ARCADIA, Calif. - The owners of Santa Anita Park have announced details of their plan to facilitate the closing of Northern California's Golden Gate Fields racetrack and the expansion of racing at Santa Anita.
Earlier this month, The Stronach Group announced that it was closing the Bay Area track at the end of the 2023 meet and transferring its horses to Southern California, resulting in increased field sizes and an additional day of racing at Santa Anita Park.
Details of the plan unveiled Friday include:
- Over $1 million to support the relocation of horses, trainers, jockeys, backstretch employees and caregivers from Golden Gate Fields to Santa Anita Park as part of the consolidation of racing in Southern California, and to support the California breeding program.
- A new $4.5 million, all-weather synthetic track that will replace the existing training track at Santa Anita Park.
- A commitment to fund a portion of 2024 heath care premiums for Golden Gate Field employees.
- The creation of a job board accessible to backside employees to support the transition to Santa Anita Park.
- An investment of at least $500,000 over two years toward building a "state-of-the-art equine pool for hydrotherapy and horse exerciser, accessible to trainers at Santa Anita Park, that will help horses more easily recover from injury."
- $23.2 million toward a backside barn improvement program.
In addition to returning a fourth day of weekly racing to Santa Anita resulting in 26 extra race days, officials will invest $2.5 million into building a turf chute at the track.
"The new turf chute will benefit the consolidated ecosystem of owners, breeders and trainers via the creation of new races suitable for the entire horseracing population and will provide increased racing and earnings opportunities. Further resources will be committed to encourage and ease the transition of Northern California based horses and connections," the company said.
"We are confident that this comprehensive package of important measures will not only bolster the racing, training, owner and fan experience at Santa Anita Park ... but also support Northern California stakeholders through a challenging transition period, and lead the way with state and industrywide changes that will result in a healthier, competitive and sustainable future for thoroughbred racing in Southern California," Stronach Group Chairwoman, CEO and President Belinda Stronach said in a statement Friday.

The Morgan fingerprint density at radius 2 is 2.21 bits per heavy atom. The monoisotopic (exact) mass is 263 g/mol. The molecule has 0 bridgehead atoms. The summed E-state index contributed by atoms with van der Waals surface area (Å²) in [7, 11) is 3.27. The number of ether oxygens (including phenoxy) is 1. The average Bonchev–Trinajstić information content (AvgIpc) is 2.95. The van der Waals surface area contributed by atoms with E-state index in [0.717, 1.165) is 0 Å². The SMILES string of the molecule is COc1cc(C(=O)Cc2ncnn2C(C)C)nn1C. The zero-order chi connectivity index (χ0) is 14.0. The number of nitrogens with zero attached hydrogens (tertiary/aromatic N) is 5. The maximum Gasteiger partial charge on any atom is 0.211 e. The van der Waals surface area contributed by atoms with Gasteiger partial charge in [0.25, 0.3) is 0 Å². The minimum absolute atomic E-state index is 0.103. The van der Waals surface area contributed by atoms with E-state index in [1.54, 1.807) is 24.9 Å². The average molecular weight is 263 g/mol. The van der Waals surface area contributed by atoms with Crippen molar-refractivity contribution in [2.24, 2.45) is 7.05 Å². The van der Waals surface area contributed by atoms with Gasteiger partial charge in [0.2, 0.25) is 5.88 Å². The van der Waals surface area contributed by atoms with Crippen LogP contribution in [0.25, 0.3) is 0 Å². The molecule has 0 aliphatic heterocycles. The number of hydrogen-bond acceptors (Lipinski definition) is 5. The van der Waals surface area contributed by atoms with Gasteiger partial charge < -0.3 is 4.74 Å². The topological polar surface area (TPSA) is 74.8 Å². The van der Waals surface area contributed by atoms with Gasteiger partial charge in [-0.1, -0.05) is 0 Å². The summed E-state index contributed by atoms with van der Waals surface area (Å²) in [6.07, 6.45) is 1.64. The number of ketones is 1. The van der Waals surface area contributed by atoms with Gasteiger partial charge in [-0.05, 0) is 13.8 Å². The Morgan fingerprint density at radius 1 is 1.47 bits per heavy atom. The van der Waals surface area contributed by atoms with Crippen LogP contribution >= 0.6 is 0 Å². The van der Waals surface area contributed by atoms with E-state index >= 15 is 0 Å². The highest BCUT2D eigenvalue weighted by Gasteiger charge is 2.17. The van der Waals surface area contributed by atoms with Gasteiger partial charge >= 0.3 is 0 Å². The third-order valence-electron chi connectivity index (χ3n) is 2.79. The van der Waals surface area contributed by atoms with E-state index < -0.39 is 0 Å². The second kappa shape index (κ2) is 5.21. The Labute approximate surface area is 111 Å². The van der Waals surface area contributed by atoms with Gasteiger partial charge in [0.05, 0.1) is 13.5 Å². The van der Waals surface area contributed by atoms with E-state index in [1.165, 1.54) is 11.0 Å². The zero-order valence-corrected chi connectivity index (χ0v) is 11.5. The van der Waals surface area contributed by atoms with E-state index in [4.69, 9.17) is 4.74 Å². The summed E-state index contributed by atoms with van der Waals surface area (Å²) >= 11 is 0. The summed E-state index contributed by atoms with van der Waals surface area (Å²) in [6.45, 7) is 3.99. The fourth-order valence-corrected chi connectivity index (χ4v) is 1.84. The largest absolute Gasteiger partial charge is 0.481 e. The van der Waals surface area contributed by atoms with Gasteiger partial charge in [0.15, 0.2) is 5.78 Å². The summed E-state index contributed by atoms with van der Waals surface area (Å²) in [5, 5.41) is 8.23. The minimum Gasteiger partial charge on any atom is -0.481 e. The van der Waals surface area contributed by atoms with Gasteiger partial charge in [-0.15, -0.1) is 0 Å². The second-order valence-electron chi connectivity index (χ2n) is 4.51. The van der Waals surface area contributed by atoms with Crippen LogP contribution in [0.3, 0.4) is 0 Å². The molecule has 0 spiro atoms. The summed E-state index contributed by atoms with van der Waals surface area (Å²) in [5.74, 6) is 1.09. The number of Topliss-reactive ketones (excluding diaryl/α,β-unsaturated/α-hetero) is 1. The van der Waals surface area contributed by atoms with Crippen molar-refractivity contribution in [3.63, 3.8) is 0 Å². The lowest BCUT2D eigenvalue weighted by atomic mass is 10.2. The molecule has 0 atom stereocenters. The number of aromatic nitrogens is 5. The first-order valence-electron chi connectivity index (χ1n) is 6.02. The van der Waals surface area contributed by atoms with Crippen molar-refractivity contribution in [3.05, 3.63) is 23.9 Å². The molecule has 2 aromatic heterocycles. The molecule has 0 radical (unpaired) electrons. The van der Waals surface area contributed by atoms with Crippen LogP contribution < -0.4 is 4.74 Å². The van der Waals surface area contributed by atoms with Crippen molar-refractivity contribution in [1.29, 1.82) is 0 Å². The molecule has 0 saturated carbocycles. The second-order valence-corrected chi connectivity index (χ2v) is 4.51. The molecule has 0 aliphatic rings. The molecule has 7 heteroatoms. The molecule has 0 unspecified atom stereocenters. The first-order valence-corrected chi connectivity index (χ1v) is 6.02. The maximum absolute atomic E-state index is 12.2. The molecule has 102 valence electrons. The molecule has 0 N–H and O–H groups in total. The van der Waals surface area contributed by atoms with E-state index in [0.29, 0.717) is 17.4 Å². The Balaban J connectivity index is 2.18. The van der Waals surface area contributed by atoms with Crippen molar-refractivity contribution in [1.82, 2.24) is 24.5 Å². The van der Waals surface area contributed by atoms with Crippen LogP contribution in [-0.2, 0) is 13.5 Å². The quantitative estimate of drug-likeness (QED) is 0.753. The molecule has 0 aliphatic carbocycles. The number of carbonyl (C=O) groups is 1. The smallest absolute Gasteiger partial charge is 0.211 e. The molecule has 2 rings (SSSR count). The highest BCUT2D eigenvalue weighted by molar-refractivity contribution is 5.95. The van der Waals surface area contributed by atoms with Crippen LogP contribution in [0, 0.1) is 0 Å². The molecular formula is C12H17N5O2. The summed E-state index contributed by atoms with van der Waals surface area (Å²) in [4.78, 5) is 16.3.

The company said earlier this month that the move would also increase activity at San Luis Rey Downs, a private training track it owns in Bonsall, in San Diego County.
"The Stronach Group remains steadfastly committed to racing in California," Belinda Stronach said. "We believe that the future success of racing depends on a business model that encourages investment in Southern California, one of North America's premier racing circuits.
"Focusing on Santa Anita Park and San Luis Rey Downs as state-of-the- art racing and training facilities that offer enhanced program quality, increased race days, expanded wagering opportunities, and premier hospitality and entertainment experiences is vital to ensuring that California racing can continue to compete and thrive on a national level."
Company officials said then that they would be working in cooperation with industry participants including the California Horse Racing Board, Thoroughbred Owners of California, California Thoroughbred Trainers, and Del Mar and Los Alamitos racetracks to develop their plan to relocate horses and employees to Southern California.
"While we continue to work diligently on what the north might look like in 2024, today's announcement answers important short-term questions about the future of California racing and Santa Anita Park," Bill Nader, president and CEO of the Thoroughbred Owners of California, said Friday. "This represents both an investment and a commitment by Belinda Stronach and her team to not only stabilize but likely improve California racing for stakeholders, horsemen/women, backstretch workers and the betting public. These initiatives will provide a much better environment for our horses and make our overall racing stronger for the immediate future."
CHRB Vice Chair Oscar Gonzales, who chairs the CHRB Race Dates Committee, said he hoped the upcoming CHRB meeting on Aug. 17 and Race Dates Committee meeting on Aug. 16 — both in Del Mar — will "be an opportunity to share more information with the public."
Meanwhile, animal rights activists who frequently protest at the Arcadia track calling for a ban on the sport were planning another demonstration on Saturday. The latest protest was being led by DxE, Kill Racing Not Horses and Animal Defenders International.
The activists have pointed to the high number of horses who die annually from racing or training injuries. Stronach and CHRB officials say they've undertaken increased safety measures in recent years to bring those totals down.
Eleven horses have died from racing or training injuries at Santa Anita in 2023. In 2022, the total was 12 for the year. In 2021, it was 19.